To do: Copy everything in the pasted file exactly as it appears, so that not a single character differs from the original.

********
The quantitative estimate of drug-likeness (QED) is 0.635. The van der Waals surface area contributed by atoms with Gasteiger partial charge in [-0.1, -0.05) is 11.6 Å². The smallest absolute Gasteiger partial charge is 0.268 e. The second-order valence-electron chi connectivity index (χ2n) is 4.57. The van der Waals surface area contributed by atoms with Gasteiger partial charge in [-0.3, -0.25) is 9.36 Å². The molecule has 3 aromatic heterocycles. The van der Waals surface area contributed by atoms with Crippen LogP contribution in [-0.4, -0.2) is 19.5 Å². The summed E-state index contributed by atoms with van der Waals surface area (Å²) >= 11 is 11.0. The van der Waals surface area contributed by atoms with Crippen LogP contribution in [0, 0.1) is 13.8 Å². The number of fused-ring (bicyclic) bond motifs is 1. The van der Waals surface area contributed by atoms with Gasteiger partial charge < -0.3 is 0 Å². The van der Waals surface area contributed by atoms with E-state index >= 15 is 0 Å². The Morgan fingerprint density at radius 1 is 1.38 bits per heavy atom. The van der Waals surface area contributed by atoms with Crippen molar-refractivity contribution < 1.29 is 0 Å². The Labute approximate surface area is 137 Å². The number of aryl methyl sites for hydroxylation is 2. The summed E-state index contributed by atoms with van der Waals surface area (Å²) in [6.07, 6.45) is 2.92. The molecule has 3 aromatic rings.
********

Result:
The quantitative estimate of drug-likeness (QED) is 0.635. The van der Waals surface area contributed by atoms with Gasteiger partial charge in [-0.1, -0.05) is 11.6 Å². The smallest absolute Gasteiger partial charge is 0.268 e. The second-order valence-electron chi connectivity index (χ2n) is 4.57. The van der Waals surface area contributed by atoms with Gasteiger partial charge in [-0.3, -0.25) is 9.36 Å². The molecule has 3 aromatic heterocycles. The van der Waals surface area contributed by atoms with Crippen LogP contribution in [-0.4, -0.2) is 19.5 Å². The summed E-state index contributed by atoms with van der Waals surface area (Å²) >= 11 is 11.0. The van der Waals surface area contributed by atoms with Crippen LogP contribution in [0, 0.1) is 13.8 Å². The number of fused-ring (bicyclic) bond motifs is 1. The van der Waals surface area contributed by atoms with Gasteiger partial charge < -0.3 is 0 Å². The van der Waals surface area contributed by atoms with E-state index >= 15 is 0 Å². The Morgan fingerprint density at radius 1 is 1.38 bits per heavy atom. The van der Waals surface area contributed by atoms with Crippen molar-refractivity contribution < 1.29 is 0 Å². The Labute approximate surface area is 137 Å². The number of aryl methyl sites for hydroxylation is 2. The summed E-state index contributed by atoms with van der Waals surface area (Å²) in [6.07, 6.45) is 2.92. The molecule has 3 aromatic rings.